of this step is to define computational nodes on which the software can be allocated. A node isa stereotyped class that defines
for the moment only quite basic information about a computational node, such as the provided memory and operating system.
The following screenshot defines a platform for the Hello World component. The <em>HWArchitecture</em> class has a similar
function for the platform as the <em>System</em> class has for the software: it represents the used notes and their interconnections.
In this simple example, the hardware architecture contains a single node.<br>
<img src="screenshots/hw/platform.png" alt="A platform for the Hello World component">
<h2>Definition of a deployment plan</h2>
A deployment plan is a collection of instance specifications, stored within a UML package. It has two objectives. The first is
to configure an <em>instance</em> of a component, i.e. to provide values for configuration attributes. The second is to allocate
instance to processing resources such as threads or directly to a node of the platform definition.
In case of the hello world component, the message that should be written is a configuration attribute. Qompass provides a
dialog that simplifies the configuration of this attribute. The dialog lists instances and their configuration attributes and
enables the user to provide a value in a text field. On the model level, a corresponding slot and a value specification are
<img src="screenshots/hw/configure-instance.png" alt="configure instance dialog">
The allocation is also simplified by means of a custom dialog. The instances of a system are shown by means of a tree structure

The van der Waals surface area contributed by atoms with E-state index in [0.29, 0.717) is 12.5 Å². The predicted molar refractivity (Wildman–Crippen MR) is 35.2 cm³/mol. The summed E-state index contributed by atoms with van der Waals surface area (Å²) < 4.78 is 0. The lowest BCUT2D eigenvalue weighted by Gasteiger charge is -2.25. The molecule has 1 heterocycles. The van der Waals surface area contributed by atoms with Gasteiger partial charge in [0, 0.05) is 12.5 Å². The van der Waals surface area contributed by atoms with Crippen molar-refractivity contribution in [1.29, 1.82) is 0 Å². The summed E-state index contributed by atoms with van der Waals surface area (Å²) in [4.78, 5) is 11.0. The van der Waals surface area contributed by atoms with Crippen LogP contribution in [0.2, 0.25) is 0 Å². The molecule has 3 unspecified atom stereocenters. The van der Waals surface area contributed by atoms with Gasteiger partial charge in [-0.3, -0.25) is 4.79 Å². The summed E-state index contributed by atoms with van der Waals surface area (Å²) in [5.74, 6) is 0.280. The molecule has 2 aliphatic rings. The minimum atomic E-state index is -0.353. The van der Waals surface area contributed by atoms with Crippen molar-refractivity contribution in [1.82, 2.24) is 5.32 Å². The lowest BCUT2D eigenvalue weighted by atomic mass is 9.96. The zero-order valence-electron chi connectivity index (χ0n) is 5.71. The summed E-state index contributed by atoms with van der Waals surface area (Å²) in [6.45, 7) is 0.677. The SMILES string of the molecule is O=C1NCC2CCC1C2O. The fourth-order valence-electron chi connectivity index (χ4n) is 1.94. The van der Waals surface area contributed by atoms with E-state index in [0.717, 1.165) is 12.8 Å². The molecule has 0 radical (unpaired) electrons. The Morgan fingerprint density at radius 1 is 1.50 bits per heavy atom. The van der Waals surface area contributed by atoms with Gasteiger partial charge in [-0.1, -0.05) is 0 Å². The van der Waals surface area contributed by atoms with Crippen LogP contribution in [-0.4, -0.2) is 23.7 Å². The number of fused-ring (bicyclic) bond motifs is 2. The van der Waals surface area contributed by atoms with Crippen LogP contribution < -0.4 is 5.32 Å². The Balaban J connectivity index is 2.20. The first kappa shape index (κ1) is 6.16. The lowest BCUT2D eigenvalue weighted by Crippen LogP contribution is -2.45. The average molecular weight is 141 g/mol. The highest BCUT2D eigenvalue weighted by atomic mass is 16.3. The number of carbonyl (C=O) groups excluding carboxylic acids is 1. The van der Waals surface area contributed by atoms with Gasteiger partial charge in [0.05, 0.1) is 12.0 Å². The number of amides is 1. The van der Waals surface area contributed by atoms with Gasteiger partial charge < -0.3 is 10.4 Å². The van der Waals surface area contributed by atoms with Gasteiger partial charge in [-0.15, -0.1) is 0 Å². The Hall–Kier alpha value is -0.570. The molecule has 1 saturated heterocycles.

and the user can either allocate leafs or a parent node. In our case, the whole system should be allocated to node "monoNode", as
shown in the screenshot below. On the model level, allocation is a MARTE relationship.<br>
<img src="screenshots/hw/allocate.png" alt="allocation dialog">
The last screenshot shows the resulting deployment plan, the package containing two instance specifications and the slots along
with the configured values. You also see the allocation of the system component. Note, that the visualization of all instances
in a diagram is often not useful for larger applications, since the graphical visualization does not provide additional
information compared to the tree structure depicted by the dedicated dialog.<br>
<img src="screenshots/hw/deployment-plan.png" alt="resulting deployment plan">
The last step is the code generation which can be executed via the context menu of a deployment plan. The code generation creates an CDT project
which can be compiled and executed.
<h2>Compilation, Execution and Debugging</h2>
<h3>For Windows users</h3>
If you are using Windows and it is the first time you are running C++ project using Eclipse CDT,
you can face some problems during compilation, execution and debugging of the generated code.
First of all, be sure that you have defined the environment variable for your C++ compiler. To do so, open a command line window (cmd.exe) and type "gdb".
You should see an output like below.
<img src="screenshots/cmd_without_error.png" alt="command line without error">
If you do not see this output and see the error below,
<img src="screenshots/cmd_with_error.png" alt="command line with error">
go to "My Computer -> Properties -> Advanced System Parameters". Edit the variable named "PATH" and add the following to the end of its value ";C:\MinGW\bin\"
Moreover, another problem you can face can be having no console output after a successful run of the code. In this case,
Right-click on your project. Select "Properties".
Select the "Run/Debug Settings" Property on the left of the new window.
In the right window, click on your executable to highlight (ie - Test.exe) and click "Edit".
In the Environment tab, hit "New"
Name: <b>PATH</b>
Value: <b>Path to your MinGW bin directory</b> (For example: C:\MinGW\bin)
Click "OK" on all windows to close down.
Try running again, it should print output to the screen.
<a href="">See this link!</a>